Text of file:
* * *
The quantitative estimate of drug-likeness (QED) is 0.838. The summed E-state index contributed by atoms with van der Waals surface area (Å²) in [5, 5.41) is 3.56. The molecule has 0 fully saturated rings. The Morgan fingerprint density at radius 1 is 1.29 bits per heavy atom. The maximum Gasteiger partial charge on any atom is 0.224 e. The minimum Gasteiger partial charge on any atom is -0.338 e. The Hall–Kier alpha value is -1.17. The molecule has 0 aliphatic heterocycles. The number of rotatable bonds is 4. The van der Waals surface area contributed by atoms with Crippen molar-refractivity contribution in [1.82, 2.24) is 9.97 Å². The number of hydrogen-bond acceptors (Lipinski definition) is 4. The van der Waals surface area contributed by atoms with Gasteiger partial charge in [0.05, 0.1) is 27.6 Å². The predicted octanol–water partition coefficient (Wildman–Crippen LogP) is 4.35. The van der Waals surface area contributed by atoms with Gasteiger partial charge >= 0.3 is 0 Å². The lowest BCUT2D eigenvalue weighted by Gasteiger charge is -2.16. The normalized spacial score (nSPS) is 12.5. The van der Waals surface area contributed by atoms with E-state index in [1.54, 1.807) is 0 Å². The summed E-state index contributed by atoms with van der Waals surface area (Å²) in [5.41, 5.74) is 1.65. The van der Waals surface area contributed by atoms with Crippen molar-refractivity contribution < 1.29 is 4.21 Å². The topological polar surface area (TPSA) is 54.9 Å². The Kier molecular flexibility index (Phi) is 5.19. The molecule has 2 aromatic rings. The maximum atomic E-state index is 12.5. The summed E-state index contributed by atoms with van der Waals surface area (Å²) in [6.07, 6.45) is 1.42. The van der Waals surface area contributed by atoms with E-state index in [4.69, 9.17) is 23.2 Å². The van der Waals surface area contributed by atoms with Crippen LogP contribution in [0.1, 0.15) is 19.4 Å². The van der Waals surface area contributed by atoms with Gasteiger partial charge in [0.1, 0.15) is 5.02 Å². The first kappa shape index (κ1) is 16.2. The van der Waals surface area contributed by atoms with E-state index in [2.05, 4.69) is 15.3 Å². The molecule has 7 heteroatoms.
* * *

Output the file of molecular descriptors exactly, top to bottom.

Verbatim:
The quantitative estimate of drug-likeness (QED) is 0.838. The summed E-state index contributed by atoms with van der Waals surface area (Å²) in [5, 5.41) is 3.56. The molecule has 0 fully saturated rings. The Morgan fingerprint density at radius 1 is 1.29 bits per heavy atom. The maximum Gasteiger partial charge on any atom is 0.224 e. The minimum Gasteiger partial charge on any atom is -0.338 e. The Hall–Kier alpha value is -1.17. The molecule has 0 aliphatic heterocycles. The number of rotatable bonds is 4. The van der Waals surface area contributed by atoms with Crippen molar-refractivity contribution in [1.82, 2.24) is 9.97 Å². The number of hydrogen-bond acceptors (Lipinski definition) is 4. The van der Waals surface area contributed by atoms with Gasteiger partial charge in [0.05, 0.1) is 27.6 Å². The predicted octanol–water partition coefficient (Wildman–Crippen LogP) is 4.35. The van der Waals surface area contributed by atoms with Gasteiger partial charge >= 0.3 is 0 Å². The lowest BCUT2D eigenvalue weighted by Gasteiger charge is -2.16. The normalized spacial score (nSPS) is 12.5. The van der Waals surface area contributed by atoms with E-state index in [1.54, 1.807) is 0 Å². The summed E-state index contributed by atoms with van der Waals surface area (Å²) in [5.41, 5.74) is 1.65. The van der Waals surface area contributed by atoms with Crippen molar-refractivity contribution < 1.29 is 4.21 Å². The topological polar surface area (TPSA) is 54.9 Å². The Kier molecular flexibility index (Phi) is 5.19. The molecule has 2 aromatic rings. The maximum atomic E-state index is 12.5. The summed E-state index contributed by atoms with van der Waals surface area (Å²) in [6.07, 6.45) is 1.42. The van der Waals surface area contributed by atoms with E-state index in [4.69, 9.17) is 23.2 Å². The van der Waals surface area contributed by atoms with Crippen LogP contribution in [0.1, 0.15) is 19.4 Å². The van der Waals surface area contributed by atoms with Gasteiger partial charge in [0.1, 0.15) is 5.02 Å². The first kappa shape index (κ1) is 16.2. The van der Waals surface area contributed by atoms with E-state index in [2.05, 4.69) is 15.3 Å². The molecule has 7 heteroatoms.